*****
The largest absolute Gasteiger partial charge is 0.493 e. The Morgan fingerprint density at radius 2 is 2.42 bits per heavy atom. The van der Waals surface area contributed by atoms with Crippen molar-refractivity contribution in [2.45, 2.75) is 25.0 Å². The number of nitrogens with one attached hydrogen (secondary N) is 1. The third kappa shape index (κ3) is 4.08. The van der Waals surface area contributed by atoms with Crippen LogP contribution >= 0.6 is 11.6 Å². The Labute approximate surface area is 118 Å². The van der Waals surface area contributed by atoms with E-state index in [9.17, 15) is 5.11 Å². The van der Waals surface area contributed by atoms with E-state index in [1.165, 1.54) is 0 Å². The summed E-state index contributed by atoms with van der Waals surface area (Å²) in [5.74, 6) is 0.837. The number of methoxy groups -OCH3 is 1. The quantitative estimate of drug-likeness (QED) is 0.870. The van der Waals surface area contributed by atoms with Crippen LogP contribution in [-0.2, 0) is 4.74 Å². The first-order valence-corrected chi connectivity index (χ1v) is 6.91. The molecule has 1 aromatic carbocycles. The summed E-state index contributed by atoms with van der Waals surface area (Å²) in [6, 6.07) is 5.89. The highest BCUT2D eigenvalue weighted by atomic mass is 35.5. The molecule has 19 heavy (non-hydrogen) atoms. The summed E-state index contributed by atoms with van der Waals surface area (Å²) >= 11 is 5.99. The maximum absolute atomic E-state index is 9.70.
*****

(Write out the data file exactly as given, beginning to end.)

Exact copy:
The largest absolute Gasteiger partial charge is 0.493 e. The Morgan fingerprint density at radius 2 is 2.42 bits per heavy atom. The van der Waals surface area contributed by atoms with Crippen molar-refractivity contribution in [2.45, 2.75) is 25.0 Å². The number of nitrogens with one attached hydrogen (secondary N) is 1. The third kappa shape index (κ3) is 4.08. The van der Waals surface area contributed by atoms with Crippen LogP contribution >= 0.6 is 11.6 Å². The Labute approximate surface area is 118 Å². The van der Waals surface area contributed by atoms with E-state index in [9.17, 15) is 5.11 Å². The van der Waals surface area contributed by atoms with E-state index in [1.165, 1.54) is 0 Å². The summed E-state index contributed by atoms with van der Waals surface area (Å²) in [5.74, 6) is 0.837. The number of methoxy groups -OCH3 is 1. The quantitative estimate of drug-likeness (QED) is 0.870. The van der Waals surface area contributed by atoms with Crippen LogP contribution in [-0.2, 0) is 4.74 Å². The first-order valence-corrected chi connectivity index (χ1v) is 6.91. The molecule has 1 aromatic carbocycles. The summed E-state index contributed by atoms with van der Waals surface area (Å²) in [6, 6.07) is 5.89. The highest BCUT2D eigenvalue weighted by atomic mass is 35.5. The molecule has 19 heavy (non-hydrogen) atoms. The summed E-state index contributed by atoms with van der Waals surface area (Å²) >= 11 is 5.99. The maximum absolute atomic E-state index is 9.70.